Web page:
Have you ever found yourself drawn to the best-in-class solution with a proven track record and unrivaled management expertise? How about the high-quality product development with a superior customer experience? Or the state-of-the-art disruptive technology with value-add services offered at a competitive price point?
You likely have not because you probably have no idea what any of these offerings are. And if you did, you likely would struggle to find any reason to get excited about the brand.
Clearly, these examples are rife with some of the most over-used, jargony terms marketing and communications language has to offer. Most of us are probably aware of the anti-jargon rules internally and externally, even if we slip into bad habits at times. But the language is problematic for reasons that go far beyond simple word choice to issues of ambiguity and vapidity that can reflect poorly on you and entirely obscure the distinct character of your brand.
Here are some pitfalls to avoid:
1. Don’t Underestimate the Power of Clarity and Simplicity
The audience needs to understand first and foremost precisely what you do and how you do it. Don’t communicate your offering with industry lingo, hazy descriptors or unnecessarily big words.
Readers, who tend to have little patience for confusing prose, will appreciate understanding you offer “cloud-based browser software” rather than a “technology solution.”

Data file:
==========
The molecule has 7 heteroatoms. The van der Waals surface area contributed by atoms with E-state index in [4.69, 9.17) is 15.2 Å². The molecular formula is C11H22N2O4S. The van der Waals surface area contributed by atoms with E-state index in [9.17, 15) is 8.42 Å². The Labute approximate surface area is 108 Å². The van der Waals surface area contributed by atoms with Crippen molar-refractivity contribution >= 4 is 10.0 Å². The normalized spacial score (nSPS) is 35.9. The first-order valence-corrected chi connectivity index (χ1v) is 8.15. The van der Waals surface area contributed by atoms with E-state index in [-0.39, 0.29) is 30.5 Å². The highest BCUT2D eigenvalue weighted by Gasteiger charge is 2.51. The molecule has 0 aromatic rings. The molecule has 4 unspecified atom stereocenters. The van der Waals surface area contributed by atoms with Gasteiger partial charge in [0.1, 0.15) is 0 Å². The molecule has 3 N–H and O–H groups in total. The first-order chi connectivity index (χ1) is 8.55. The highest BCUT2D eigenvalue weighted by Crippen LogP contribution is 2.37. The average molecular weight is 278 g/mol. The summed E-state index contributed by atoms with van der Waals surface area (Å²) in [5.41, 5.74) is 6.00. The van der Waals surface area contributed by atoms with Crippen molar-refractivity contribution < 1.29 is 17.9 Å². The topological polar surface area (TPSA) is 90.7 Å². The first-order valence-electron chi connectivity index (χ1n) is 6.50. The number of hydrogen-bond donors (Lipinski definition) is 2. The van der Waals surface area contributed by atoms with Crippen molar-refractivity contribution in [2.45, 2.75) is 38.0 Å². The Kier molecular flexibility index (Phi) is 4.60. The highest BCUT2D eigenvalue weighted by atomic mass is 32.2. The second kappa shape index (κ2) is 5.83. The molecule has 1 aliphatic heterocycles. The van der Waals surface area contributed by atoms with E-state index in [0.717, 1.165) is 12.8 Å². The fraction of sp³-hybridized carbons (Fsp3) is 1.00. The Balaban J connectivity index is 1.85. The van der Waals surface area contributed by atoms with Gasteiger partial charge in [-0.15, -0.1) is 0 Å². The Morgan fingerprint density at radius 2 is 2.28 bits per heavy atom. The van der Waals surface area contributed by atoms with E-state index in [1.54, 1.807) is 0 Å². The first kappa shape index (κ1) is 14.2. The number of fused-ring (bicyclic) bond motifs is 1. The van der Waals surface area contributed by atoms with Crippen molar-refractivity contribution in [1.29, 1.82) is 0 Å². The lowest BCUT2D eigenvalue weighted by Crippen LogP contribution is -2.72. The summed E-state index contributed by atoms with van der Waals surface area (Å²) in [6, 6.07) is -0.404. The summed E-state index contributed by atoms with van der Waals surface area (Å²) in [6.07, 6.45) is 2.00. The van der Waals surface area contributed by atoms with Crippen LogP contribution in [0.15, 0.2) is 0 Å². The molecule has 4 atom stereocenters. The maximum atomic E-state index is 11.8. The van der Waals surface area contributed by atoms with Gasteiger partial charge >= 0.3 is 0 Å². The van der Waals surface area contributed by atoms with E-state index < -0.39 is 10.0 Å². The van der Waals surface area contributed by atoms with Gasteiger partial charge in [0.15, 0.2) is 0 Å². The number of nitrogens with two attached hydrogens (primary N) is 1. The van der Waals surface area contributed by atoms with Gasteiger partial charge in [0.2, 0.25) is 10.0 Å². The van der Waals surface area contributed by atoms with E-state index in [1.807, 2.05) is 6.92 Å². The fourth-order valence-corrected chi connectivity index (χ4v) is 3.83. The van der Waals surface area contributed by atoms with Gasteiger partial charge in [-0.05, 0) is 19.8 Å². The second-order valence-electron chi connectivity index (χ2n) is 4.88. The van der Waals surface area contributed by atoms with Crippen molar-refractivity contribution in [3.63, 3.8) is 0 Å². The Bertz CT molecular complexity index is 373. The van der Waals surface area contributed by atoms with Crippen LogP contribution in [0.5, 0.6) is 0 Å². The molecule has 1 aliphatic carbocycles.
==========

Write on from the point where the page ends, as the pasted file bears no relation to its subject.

The goal is to inform, not obscure, and complicated ideas should have adequate breathing room.
2. Wimpy Words Make for Bland Brands
Certain words are simply overused—“unique” being the time-honored frontrunner—and should be avoided entirely. But their clichéd status is only part of the problem; they also are wildly ineffective at communicating any useful information to readers. These “power” words often do nothing more than weaken your message.
Superlatives like “unrivaled” and “unparalleled” are too subjective to prove and are likely untrue anyway. “Superior” is another comparative word that is useless without a defined context. And everyone is “innovative.”
Beyond that, these words rob readers of the chance to draw their own conclusions about a product or service. They “tell” instead of “show” readers what to think as words that assign value instead of offering concrete descriptions using details that evoke clear images. An apple that is “pretty, delicious and better than all other apples” can’t compete with an apple that is “distinguished by its pinkish-red hue and has won the Best Apple Award for three consecutive years.”
Steven Pinker, a cognitive scientist and linguist at Harvard University, explains why this is true from a psychological standpoint:
“We are primates, with a third of our brains dedicated to vision, and large swaths devoted to touch, hearing, motion, and space. For us to go from ‘I think I understand’ to ‘I understand,’ we need to see the sights and feel the motions.”
3. Become a Revolutionizing Disruptor Before You Call Yourself One
Other words such as “revolutionize” or “disrupter” are simply unrealistic characterizations, and often are aspirational terms that reflect a desired state instead of a current one.
That’s not to say no one meets these standards, but unless you’ve really altered your industry’s landscape or redefined a business model à la Airbnb or Uber, better not to give readers the impression you have.
You can still paint a seductive picture of what’s to come and inspire your audience with a vision, just don’t give them reason to doubt your judgment. Overly promotional language can erode your credibility if someone suspects you’ve sensationalized your status, and may wonder what else you’ve exaggerated in your message.